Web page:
The game tells the story by flowing into scripted sequences that are integrated as part of the game rather than as cutscene intermissions. These sequences range from the introduction of major plot points such as the Resonance Cascade to bringing the player into a particularly difficult part of a level. Two of the intended results of this style of presentation were to increase immersion and to maintain a contiguous narrative that keeps the player's interest throughout. This differed from games at the time, making Half-Life distinct, as well as defining conventions that would last for years to come.
Valve implemented other factors to heighten the feeling of immersion, such as preventing the player from seeing or hearing their own character, who remains a silent protagonist throughout the game, and ensuring that the player rarely loses the ability to control Gordon, even during monologues. This constant experience of the game allowed players to totally fulfill and customize, almost, the role of Gordon, whilst letting them know who they were playing as. The scripted sequences maintain flow by keeping the player immersed in the game, whereas cutscenes in other contemporary games had often been a diversion from previous segments of gameplay. The levels for Half-Life were also divided into small sections to minimize long interruptions from loading.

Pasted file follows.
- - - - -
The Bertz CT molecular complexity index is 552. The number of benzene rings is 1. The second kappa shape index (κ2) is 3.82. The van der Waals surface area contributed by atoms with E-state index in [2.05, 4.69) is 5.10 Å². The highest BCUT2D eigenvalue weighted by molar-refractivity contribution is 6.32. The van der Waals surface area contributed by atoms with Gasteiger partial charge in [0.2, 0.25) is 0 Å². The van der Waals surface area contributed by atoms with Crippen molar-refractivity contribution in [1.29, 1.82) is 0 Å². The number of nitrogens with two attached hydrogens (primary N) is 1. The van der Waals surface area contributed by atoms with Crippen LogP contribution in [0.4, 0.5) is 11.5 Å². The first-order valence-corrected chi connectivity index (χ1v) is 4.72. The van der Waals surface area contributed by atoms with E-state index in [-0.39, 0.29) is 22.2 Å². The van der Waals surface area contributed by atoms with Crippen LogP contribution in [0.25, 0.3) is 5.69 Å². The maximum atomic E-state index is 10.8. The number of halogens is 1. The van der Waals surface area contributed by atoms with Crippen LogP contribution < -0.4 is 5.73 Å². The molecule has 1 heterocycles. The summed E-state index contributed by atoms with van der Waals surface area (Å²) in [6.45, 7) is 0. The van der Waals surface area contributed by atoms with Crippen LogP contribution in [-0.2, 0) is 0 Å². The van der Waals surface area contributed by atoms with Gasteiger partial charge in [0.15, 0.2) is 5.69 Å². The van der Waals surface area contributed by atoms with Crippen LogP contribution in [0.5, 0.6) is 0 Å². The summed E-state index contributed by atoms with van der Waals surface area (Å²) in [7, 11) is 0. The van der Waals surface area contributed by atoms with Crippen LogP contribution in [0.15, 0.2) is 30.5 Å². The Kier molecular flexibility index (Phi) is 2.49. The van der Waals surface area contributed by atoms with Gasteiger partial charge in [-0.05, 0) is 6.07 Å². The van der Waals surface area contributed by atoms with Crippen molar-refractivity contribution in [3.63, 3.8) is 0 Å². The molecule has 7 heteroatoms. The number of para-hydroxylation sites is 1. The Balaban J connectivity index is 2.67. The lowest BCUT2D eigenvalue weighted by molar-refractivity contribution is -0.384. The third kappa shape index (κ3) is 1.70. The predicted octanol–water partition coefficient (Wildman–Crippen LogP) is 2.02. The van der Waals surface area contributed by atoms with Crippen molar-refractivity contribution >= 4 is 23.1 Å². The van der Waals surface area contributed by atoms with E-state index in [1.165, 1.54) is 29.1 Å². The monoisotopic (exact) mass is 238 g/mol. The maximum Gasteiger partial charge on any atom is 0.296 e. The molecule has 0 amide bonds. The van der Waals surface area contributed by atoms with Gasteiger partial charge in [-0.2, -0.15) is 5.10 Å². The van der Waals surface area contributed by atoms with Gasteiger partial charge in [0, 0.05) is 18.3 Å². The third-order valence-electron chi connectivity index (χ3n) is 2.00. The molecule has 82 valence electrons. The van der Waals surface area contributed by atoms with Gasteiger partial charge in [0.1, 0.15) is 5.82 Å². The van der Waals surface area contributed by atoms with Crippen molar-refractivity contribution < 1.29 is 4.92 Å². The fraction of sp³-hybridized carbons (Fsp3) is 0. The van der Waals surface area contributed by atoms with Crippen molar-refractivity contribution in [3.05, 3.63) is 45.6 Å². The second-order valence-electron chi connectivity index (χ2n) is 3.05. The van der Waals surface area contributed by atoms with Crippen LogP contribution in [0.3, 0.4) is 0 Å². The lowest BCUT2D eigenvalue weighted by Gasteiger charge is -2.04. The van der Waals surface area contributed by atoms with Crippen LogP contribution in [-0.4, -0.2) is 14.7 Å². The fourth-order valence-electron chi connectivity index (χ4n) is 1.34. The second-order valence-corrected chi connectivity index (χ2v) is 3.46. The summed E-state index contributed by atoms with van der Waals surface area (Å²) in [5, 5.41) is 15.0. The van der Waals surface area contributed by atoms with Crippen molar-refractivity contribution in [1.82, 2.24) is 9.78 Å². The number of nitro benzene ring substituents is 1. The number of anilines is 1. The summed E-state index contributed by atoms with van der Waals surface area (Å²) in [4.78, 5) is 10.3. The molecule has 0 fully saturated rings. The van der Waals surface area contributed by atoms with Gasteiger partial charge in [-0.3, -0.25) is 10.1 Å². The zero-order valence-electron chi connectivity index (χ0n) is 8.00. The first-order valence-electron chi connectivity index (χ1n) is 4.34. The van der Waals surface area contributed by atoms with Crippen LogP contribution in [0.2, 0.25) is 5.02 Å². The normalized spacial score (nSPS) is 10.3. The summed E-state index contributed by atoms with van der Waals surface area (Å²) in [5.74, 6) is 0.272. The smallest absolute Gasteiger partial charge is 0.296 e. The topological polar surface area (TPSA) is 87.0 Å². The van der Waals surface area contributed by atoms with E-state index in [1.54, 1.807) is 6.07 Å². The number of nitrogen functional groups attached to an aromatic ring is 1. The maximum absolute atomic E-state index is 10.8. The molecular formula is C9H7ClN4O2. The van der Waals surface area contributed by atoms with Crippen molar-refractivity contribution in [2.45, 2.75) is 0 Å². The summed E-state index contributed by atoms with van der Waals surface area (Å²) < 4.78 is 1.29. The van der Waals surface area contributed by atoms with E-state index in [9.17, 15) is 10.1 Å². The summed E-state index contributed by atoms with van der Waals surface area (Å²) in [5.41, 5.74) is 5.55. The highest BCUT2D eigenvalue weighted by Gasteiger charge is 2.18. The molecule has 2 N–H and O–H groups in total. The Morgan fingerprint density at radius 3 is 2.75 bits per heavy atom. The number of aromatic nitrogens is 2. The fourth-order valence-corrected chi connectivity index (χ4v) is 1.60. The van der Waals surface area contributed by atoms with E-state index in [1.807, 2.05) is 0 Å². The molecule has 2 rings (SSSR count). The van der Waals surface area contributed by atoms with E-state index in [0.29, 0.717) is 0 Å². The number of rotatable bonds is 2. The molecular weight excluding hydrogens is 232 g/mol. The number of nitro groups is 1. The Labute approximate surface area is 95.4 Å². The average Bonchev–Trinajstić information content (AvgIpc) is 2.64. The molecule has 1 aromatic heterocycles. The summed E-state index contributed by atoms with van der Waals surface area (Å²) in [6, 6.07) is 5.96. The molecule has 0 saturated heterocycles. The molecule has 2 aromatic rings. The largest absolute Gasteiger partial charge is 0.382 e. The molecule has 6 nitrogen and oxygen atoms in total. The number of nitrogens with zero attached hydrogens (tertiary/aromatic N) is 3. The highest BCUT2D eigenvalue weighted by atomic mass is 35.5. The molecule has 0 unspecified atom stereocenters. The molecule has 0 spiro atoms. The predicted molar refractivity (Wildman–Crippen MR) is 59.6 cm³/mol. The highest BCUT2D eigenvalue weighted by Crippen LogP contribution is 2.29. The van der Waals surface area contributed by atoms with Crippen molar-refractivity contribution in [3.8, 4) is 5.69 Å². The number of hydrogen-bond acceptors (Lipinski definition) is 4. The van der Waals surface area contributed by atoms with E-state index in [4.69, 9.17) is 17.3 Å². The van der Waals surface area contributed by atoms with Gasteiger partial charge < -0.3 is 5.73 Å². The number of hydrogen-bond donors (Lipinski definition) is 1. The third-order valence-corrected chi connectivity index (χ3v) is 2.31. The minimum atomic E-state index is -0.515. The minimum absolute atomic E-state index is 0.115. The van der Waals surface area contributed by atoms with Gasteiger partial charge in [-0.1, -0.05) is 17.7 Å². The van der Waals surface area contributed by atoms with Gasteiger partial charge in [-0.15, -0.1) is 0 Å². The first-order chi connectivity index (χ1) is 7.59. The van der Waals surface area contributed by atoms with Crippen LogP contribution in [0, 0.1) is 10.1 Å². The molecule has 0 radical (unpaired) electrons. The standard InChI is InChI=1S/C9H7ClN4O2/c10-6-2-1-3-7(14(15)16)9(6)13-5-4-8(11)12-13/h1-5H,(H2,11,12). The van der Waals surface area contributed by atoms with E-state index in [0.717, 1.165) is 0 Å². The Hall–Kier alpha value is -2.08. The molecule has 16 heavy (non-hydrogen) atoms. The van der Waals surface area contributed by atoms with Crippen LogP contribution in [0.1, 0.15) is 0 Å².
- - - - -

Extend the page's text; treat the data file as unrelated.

Half-Life was the first product for Kirkland, Washington-based developer Valve Software, which was founded in 1996 by former Microsoft employees Mike Harrington and Gabe Newell. They settled on a concept for a horror-themed 3D action game, and licensed the Quake engine from id Software. Valve eventually modified the engine a great deal, notably adding skeletal animation and Direct3D support; a developer later stated that seventy percent of the engine code was rewritten. At first, Valve had difficulties finding a publisher, many believing their project "too ambitious" for a studio headed by newcomers to the video game industry. However, Sierra On-Line had been very interested in making a 3D action game, especially one based on the Quake engine, and so signed them for a one-game deal.